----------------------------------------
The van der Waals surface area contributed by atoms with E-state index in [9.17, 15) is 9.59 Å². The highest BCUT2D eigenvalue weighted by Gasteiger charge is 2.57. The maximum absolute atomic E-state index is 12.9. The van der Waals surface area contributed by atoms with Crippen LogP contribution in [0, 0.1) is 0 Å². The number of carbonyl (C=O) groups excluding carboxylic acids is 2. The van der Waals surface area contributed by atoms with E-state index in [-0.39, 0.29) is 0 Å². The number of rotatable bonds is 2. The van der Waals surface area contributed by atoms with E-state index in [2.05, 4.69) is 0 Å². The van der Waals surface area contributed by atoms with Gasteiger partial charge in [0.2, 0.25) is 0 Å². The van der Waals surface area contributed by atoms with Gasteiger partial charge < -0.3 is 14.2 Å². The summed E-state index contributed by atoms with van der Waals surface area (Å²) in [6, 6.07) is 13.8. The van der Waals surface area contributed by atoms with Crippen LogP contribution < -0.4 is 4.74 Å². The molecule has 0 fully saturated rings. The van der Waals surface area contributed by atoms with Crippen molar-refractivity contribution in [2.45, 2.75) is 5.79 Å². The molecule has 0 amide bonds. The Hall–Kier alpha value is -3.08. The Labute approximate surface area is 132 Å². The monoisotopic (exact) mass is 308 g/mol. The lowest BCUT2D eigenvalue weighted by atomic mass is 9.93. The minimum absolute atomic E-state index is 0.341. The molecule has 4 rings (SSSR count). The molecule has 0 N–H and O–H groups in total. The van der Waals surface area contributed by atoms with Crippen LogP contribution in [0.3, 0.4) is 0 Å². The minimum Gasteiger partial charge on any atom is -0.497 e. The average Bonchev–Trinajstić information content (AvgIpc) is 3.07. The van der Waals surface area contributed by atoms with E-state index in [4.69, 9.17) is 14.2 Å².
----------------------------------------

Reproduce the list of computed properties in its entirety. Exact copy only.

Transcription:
The van der Waals surface area contributed by atoms with E-state index in [9.17, 15) is 9.59 Å². The highest BCUT2D eigenvalue weighted by Gasteiger charge is 2.57. The maximum absolute atomic E-state index is 12.9. The van der Waals surface area contributed by atoms with Crippen LogP contribution in [0, 0.1) is 0 Å². The number of carbonyl (C=O) groups excluding carboxylic acids is 2. The van der Waals surface area contributed by atoms with E-state index in [-0.39, 0.29) is 0 Å². The number of rotatable bonds is 2. The van der Waals surface area contributed by atoms with E-state index in [2.05, 4.69) is 0 Å². The van der Waals surface area contributed by atoms with Gasteiger partial charge in [0.2, 0.25) is 0 Å². The van der Waals surface area contributed by atoms with Gasteiger partial charge < -0.3 is 14.2 Å². The summed E-state index contributed by atoms with van der Waals surface area (Å²) in [6, 6.07) is 13.8. The van der Waals surface area contributed by atoms with Crippen LogP contribution < -0.4 is 4.74 Å². The molecule has 0 fully saturated rings. The van der Waals surface area contributed by atoms with Crippen molar-refractivity contribution in [2.45, 2.75) is 5.79 Å². The molecule has 0 amide bonds. The Hall–Kier alpha value is -3.08. The Labute approximate surface area is 132 Å². The monoisotopic (exact) mass is 308 g/mol. The lowest BCUT2D eigenvalue weighted by atomic mass is 9.93. The minimum absolute atomic E-state index is 0.341. The molecule has 4 rings (SSSR count). The molecule has 0 N–H and O–H groups in total. The van der Waals surface area contributed by atoms with Crippen LogP contribution in [0.3, 0.4) is 0 Å². The minimum Gasteiger partial charge on any atom is -0.497 e. The average Bonchev–Trinajstić information content (AvgIpc) is 3.07. The van der Waals surface area contributed by atoms with E-state index in [4.69, 9.17) is 14.2 Å².